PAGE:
Bullying: A Routinely Social Behavior
By T. Duffy, Guest Columnist
How would you weigh any rationale for bullying? Would it be because a person has more money, less money, better looks, poor looks, intelligence, unintelligent, racial differences, or the stronger? If these are some of the motives, then there’s no reason to believe it only occurs amongst the younger population, where most of the concerns are directed lately. Furthermore this behavior isn’t primary amongst boys, although they seem to get most of the attention. Most people feel jealousy has a part in how some people react to others, but it’s the position of the socioeconomic well being of people and mindset, that often shapes the character of our younger population to be the most vulnerable. Those who would be at risk could be swayed to commit such an act, but in contrast they could be someone to end up on the receiving end also.
It’s unusual to express any harsh prejudices, unless we’re sometimes coached or live amongst those who often exhibit that kind of behavior. There may be a correlation between someone being abused and bullying, but abused children aren’t known to become abusers, or bully’s to come from abusive homes. Circumstances where maltreatment may have to be addressed over a period of time could be determined to be socially kindled, instead of just being handled as an unmanageable emotional offense.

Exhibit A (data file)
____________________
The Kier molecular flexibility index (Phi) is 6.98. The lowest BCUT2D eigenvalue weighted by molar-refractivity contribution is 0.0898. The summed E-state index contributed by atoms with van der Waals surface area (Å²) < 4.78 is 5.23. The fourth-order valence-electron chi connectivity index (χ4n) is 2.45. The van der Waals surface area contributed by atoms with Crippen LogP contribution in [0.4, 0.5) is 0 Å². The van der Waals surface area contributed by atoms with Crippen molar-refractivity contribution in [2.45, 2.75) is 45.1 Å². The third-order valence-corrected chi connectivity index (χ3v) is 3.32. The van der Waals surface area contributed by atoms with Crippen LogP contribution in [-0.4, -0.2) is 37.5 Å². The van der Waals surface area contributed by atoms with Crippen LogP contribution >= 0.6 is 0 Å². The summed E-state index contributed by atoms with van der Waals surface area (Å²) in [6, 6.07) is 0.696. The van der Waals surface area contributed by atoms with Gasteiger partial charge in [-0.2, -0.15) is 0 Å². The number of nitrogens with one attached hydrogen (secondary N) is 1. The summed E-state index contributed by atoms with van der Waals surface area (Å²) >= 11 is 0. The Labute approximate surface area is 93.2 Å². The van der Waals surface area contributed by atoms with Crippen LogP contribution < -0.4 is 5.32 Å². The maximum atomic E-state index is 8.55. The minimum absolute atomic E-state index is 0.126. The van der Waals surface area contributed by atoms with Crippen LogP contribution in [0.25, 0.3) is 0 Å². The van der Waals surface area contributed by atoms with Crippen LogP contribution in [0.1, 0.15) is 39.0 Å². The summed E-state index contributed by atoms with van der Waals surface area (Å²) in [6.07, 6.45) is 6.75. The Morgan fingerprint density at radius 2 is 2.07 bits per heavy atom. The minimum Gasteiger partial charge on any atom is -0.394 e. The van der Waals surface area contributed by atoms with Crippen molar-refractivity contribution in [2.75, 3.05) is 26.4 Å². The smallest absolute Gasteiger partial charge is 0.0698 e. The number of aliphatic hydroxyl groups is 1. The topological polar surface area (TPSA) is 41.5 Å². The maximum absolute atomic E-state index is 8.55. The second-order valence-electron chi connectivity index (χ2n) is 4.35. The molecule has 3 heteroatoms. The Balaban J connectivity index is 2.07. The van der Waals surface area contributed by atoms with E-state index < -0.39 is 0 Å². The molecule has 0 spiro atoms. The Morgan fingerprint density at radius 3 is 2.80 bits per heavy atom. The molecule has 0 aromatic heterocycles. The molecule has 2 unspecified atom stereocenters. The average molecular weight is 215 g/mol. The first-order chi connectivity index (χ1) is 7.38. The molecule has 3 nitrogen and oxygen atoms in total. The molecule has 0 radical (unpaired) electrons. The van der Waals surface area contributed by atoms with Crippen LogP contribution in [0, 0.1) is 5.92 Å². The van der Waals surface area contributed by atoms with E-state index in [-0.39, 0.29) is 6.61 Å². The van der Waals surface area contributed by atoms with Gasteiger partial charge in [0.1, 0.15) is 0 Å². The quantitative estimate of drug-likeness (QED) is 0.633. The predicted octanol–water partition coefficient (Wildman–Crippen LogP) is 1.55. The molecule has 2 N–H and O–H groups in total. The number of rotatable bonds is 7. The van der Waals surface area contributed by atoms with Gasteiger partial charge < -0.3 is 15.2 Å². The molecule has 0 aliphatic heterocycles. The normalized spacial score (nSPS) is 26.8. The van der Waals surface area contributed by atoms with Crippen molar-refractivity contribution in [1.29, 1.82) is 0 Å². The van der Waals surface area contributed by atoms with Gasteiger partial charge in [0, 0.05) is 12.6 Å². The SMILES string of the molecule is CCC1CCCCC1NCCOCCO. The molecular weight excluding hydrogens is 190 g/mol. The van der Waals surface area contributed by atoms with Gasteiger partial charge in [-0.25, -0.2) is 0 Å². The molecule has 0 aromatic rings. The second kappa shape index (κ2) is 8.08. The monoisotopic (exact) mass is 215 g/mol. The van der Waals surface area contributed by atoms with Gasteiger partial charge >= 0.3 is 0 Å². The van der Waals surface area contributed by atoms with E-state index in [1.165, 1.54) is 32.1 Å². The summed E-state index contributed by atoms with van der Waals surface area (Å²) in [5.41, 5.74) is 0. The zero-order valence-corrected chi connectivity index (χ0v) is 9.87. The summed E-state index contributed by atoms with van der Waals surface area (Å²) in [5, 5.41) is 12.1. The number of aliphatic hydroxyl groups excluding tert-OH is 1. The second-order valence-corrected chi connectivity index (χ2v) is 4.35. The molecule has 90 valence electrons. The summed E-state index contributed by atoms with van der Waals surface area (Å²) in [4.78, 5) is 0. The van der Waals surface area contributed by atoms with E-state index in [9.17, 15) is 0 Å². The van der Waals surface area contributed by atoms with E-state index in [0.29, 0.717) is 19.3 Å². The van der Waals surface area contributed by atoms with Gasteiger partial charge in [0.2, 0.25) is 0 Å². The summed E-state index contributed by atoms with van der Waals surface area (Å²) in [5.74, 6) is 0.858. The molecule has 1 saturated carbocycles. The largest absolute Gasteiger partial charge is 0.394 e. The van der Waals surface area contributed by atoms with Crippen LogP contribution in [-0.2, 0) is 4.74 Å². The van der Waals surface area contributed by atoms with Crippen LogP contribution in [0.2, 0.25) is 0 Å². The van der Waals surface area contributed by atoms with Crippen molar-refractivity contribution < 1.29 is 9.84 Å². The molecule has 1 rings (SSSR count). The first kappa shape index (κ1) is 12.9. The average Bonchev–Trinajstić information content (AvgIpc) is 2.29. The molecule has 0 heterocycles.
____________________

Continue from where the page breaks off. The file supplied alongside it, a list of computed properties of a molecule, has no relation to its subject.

Although individuals and organizations are trying to make known the serious consequences on others because of bullying, I believe it will be an enduring problem. Since it occurs at all levels of the society and across all racial lines the first and foremost offenders are adults. In fact it’s adults who write scripts and produce movies that are the most sort after, for television and theater about some indifference to mistreat someone. These movies are the ones the audience is often drawn into, yet few really know the actual theme of the movie is retribution.
It may not be as noticeable amongst some groups, but occasionally the head of harassment will pop up amongst the most conservative. If we believe only the physical display of bullying is harmful, why not believe offensive words to be just as damaging. Living within a society where one group seems to be a better example of narcissism than expressing some degree of civility, the atmosphere for social discord was set long before most of us recognized what we were.
Unless you live in a culture where penalty means you can get your hand chopped off, or placed against the wall to face a firing squad. I believe it’s the conduct of the supposed ruling class that determines how the balance of the society interacts.
This entry was posted on February 10, 2013 at 12:59, am and is filed under Black Interests, Black Men, Guest Columnists with tags Bullying, children, School Bullying, Thomas Duffy. You can follow any responses to this entry through the RSS 2.0 feed. You can leave a response, or trackback from your own site.